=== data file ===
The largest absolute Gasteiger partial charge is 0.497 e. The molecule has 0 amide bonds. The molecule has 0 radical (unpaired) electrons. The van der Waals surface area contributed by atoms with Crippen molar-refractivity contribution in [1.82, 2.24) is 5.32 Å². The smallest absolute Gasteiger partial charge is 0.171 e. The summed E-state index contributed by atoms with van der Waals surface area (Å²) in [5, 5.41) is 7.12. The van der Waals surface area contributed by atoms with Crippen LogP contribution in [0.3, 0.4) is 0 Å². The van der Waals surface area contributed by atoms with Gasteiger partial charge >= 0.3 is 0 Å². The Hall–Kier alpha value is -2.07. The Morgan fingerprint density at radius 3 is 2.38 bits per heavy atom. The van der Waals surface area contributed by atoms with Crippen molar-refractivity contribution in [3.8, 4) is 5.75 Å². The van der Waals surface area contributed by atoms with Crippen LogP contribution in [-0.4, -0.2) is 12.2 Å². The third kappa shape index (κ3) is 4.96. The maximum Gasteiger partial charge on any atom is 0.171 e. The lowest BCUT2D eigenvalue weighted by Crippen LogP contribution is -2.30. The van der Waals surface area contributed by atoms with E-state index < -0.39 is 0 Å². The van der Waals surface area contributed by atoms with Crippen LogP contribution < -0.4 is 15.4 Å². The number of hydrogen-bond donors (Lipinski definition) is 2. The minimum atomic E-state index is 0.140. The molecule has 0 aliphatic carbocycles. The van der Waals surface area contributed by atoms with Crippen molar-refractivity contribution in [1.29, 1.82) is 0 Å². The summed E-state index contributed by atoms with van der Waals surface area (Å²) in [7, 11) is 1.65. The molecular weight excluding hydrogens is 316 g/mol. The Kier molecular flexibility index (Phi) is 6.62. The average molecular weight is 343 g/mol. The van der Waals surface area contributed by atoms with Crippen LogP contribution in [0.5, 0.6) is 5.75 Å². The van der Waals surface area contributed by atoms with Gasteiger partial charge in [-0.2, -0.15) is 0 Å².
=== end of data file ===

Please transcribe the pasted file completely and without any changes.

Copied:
The largest absolute Gasteiger partial charge is 0.497 e. The molecule has 0 amide bonds. The molecule has 0 radical (unpaired) electrons. The van der Waals surface area contributed by atoms with Crippen molar-refractivity contribution in [1.82, 2.24) is 5.32 Å². The smallest absolute Gasteiger partial charge is 0.171 e. The summed E-state index contributed by atoms with van der Waals surface area (Å²) in [5, 5.41) is 7.12. The van der Waals surface area contributed by atoms with Crippen LogP contribution in [0.3, 0.4) is 0 Å². The van der Waals surface area contributed by atoms with Gasteiger partial charge >= 0.3 is 0 Å². The Hall–Kier alpha value is -2.07. The Morgan fingerprint density at radius 3 is 2.38 bits per heavy atom. The van der Waals surface area contributed by atoms with Crippen molar-refractivity contribution in [3.8, 4) is 5.75 Å². The van der Waals surface area contributed by atoms with Crippen LogP contribution in [-0.4, -0.2) is 12.2 Å². The third kappa shape index (κ3) is 4.96. The maximum Gasteiger partial charge on any atom is 0.171 e. The lowest BCUT2D eigenvalue weighted by Crippen LogP contribution is -2.30. The van der Waals surface area contributed by atoms with E-state index < -0.39 is 0 Å². The van der Waals surface area contributed by atoms with Crippen LogP contribution < -0.4 is 15.4 Å². The number of hydrogen-bond donors (Lipinski definition) is 2. The minimum atomic E-state index is 0.140. The molecule has 0 aliphatic carbocycles. The van der Waals surface area contributed by atoms with Crippen molar-refractivity contribution in [1.29, 1.82) is 0 Å². The summed E-state index contributed by atoms with van der Waals surface area (Å²) in [7, 11) is 1.65. The molecular weight excluding hydrogens is 316 g/mol. The Kier molecular flexibility index (Phi) is 6.62. The average molecular weight is 343 g/mol. The van der Waals surface area contributed by atoms with Crippen LogP contribution in [0.5, 0.6) is 5.75 Å². The van der Waals surface area contributed by atoms with Gasteiger partial charge in [-0.2, -0.15) is 0 Å².